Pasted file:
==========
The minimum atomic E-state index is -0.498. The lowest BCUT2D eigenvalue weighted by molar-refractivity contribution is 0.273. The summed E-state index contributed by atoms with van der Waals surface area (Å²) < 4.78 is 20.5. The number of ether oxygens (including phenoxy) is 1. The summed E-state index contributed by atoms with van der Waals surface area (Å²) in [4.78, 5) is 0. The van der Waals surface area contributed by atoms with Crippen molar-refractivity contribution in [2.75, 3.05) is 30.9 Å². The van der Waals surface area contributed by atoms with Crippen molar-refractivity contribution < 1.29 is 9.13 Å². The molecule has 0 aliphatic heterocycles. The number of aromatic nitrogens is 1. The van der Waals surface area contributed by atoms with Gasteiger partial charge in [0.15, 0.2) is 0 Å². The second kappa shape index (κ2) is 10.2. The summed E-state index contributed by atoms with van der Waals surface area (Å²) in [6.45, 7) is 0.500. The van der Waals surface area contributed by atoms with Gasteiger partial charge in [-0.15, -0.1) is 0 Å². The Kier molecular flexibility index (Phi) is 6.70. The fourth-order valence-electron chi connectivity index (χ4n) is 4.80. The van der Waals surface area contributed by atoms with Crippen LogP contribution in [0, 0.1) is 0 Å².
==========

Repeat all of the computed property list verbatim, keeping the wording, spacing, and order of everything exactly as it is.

The minimum atomic E-state index is -0.498. The lowest BCUT2D eigenvalue weighted by molar-refractivity contribution is 0.273. The summed E-state index contributed by atoms with van der Waals surface area (Å²) < 4.78 is 20.5. The number of ether oxygens (including phenoxy) is 1. The summed E-state index contributed by atoms with van der Waals surface area (Å²) in [4.78, 5) is 0. The van der Waals surface area contributed by atoms with Crippen molar-refractivity contribution in [2.75, 3.05) is 30.9 Å². The van der Waals surface area contributed by atoms with Crippen molar-refractivity contribution < 1.29 is 9.13 Å². The molecule has 0 aliphatic heterocycles. The number of aromatic nitrogens is 1. The van der Waals surface area contributed by atoms with Gasteiger partial charge in [0.15, 0.2) is 0 Å². The second kappa shape index (κ2) is 10.2. The summed E-state index contributed by atoms with van der Waals surface area (Å²) in [6.45, 7) is 0.500. The van der Waals surface area contributed by atoms with Gasteiger partial charge in [-0.15, -0.1) is 0 Å². The Kier molecular flexibility index (Phi) is 6.70. The fourth-order valence-electron chi connectivity index (χ4n) is 4.80. The van der Waals surface area contributed by atoms with Crippen LogP contribution in [0, 0.1) is 0 Å².